Through direct instruction, examples, and parables, Christ teaches us how He wants us to live in this pasture. In all we do, we are to serve Him first. We are to love our neighbors and even pray for our enemies which “despitefully use” us. We are to offer “the other cheek” and give our “coat also” (Luke 6:27-38). These practices do not always square with worldly intelligence, but it is by seeking to live by these standards that we grow spiritually and are the testimony He wants us to be.

For example, a Christian with just enough income to supply his needs gives a tithe to the Lord and then works with what is left. The world says he should let those with abundance support the church, while he should save that tithe money for an emergency. Christians, however, trust their Shepherd’s promise to supply the needs of His sheep. Giving to the Lord will measure and strengthen a Christian’s faith and be a testimony to the world. But the world seeks to apply the same intelligence test to all (as the suspended food test sought to do for animals) and is amazed that a seemingly intelligent person does not prepare for the future. Christians should prepare for the future. But in choosing to do what God wants and trusting Him for our future, we may make decisions that seem foolish to the world, but reflect an intelligence that the world’s test does not measure. Until the unsaved realize the wisdom of trusting God, they will not understand all the choices an obedient Christian makes.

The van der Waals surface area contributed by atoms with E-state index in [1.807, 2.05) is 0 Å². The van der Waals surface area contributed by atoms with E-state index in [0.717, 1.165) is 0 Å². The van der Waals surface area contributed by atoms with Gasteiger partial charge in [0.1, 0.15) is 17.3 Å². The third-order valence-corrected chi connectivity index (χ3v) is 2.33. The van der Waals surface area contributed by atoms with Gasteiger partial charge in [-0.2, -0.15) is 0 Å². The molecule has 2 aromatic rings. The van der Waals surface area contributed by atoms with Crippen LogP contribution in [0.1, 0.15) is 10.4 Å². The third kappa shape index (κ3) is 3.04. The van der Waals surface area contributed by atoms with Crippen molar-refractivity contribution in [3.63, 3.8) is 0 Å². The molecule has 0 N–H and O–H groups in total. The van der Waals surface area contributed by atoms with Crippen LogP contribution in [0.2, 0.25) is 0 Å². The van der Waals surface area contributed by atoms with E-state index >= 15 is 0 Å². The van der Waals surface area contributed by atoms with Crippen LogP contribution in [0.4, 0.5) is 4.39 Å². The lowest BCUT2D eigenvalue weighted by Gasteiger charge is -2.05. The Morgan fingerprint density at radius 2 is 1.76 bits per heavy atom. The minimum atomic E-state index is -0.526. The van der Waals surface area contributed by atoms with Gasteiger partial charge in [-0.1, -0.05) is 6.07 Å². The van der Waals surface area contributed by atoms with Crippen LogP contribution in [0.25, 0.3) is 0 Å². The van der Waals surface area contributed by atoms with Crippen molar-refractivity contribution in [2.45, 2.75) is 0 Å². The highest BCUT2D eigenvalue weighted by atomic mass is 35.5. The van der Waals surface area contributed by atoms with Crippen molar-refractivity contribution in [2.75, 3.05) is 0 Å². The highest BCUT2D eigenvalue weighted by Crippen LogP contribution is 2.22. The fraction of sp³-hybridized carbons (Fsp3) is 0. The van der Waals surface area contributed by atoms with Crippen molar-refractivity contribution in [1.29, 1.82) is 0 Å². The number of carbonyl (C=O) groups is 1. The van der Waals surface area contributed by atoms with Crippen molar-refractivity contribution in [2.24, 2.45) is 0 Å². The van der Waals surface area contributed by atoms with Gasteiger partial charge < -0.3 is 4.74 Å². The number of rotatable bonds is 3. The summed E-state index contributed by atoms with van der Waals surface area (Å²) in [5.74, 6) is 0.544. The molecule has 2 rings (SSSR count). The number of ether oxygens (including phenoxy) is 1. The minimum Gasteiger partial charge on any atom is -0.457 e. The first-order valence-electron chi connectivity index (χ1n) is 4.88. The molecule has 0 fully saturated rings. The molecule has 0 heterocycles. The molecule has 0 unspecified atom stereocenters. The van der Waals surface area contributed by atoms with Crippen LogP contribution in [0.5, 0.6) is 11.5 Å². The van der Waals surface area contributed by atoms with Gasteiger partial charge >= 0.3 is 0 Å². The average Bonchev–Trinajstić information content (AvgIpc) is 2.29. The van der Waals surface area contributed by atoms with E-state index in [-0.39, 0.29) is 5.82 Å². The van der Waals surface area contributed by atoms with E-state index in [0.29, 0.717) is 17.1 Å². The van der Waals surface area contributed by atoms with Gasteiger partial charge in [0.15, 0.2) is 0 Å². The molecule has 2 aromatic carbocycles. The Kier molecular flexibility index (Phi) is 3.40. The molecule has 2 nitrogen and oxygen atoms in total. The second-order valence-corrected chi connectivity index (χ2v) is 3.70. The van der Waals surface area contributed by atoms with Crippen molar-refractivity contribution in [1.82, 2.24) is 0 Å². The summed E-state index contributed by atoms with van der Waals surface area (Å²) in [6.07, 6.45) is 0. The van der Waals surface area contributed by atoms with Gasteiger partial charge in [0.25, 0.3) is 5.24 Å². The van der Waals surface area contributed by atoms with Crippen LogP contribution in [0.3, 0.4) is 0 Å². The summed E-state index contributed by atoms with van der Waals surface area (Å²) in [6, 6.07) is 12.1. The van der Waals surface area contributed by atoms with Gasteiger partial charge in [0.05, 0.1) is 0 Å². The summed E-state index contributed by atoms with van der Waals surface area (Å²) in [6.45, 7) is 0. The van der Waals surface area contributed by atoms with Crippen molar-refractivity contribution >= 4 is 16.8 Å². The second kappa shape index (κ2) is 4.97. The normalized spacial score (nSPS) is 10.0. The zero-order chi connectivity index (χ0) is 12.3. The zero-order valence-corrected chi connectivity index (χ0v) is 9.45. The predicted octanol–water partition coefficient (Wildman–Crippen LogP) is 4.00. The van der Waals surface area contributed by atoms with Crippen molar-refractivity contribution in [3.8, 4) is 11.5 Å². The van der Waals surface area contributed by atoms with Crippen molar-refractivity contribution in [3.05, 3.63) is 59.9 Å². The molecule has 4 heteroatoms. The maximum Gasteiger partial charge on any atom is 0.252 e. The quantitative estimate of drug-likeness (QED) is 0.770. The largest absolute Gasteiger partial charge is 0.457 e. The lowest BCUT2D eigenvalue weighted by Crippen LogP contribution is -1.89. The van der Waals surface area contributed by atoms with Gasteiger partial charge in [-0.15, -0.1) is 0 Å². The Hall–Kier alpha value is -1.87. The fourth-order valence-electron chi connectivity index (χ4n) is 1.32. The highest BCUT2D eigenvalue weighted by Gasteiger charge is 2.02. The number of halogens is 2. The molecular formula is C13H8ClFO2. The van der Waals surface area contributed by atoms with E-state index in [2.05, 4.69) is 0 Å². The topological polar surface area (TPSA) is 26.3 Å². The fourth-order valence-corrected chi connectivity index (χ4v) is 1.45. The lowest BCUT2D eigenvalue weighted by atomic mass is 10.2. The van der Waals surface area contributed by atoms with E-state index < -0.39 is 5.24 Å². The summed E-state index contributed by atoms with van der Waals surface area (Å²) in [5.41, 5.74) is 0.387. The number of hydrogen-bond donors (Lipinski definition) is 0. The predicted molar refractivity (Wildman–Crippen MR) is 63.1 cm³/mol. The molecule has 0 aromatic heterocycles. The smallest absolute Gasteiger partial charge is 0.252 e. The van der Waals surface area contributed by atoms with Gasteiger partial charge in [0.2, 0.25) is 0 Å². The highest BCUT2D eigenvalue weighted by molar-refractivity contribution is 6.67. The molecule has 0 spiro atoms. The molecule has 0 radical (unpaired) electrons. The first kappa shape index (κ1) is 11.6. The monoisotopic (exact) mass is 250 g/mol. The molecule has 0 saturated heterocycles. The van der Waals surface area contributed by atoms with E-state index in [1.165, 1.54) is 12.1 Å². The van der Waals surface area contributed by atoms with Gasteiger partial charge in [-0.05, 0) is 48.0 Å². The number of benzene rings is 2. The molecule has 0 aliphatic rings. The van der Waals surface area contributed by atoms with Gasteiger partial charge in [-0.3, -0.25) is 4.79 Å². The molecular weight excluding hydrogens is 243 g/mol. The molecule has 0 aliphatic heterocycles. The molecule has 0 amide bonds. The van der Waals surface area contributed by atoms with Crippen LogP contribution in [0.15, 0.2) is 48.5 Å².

Sheep of His Pasture

Just as sheep in a large pasture are not in their natural environment and their normal behaviors are out of place, so Christians are not yet in our spiritual home and our behaviors often seem to display a lack of intelligence. Such godly behaviors may cause the world to pass by, wagging their heads. This can be hurtful to some Christians. They need consolation and comfort from the Shepherd. Sometimes godly behavior will put Christians at risk of life or limb (think of past, present, and future martyrs). These Christians need an extra measure of strength and grace to be the testimony God has called them to be. Our Shepherd will supply their needs.

Modern scientists are often surprised as they discover a sheep’s God-given abilities. The world is often surprised at what Christians do. Yet the individual and the church thrives, often in ways the world does not understand. Eventually some nonbelievers will realize that this is because of our Shepherd—One who cares for each of us individually and is capable of supplying all the needs of the entire flock. Jesus proclaimed that He is that Good Shepherd, and we are blessed to be the sheep of His pasture.

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By William Pinkston

Mr. William Pinkston teaches science at Bob Jones Academy in Greenville, South Carolina. He is a member of Faith FPC.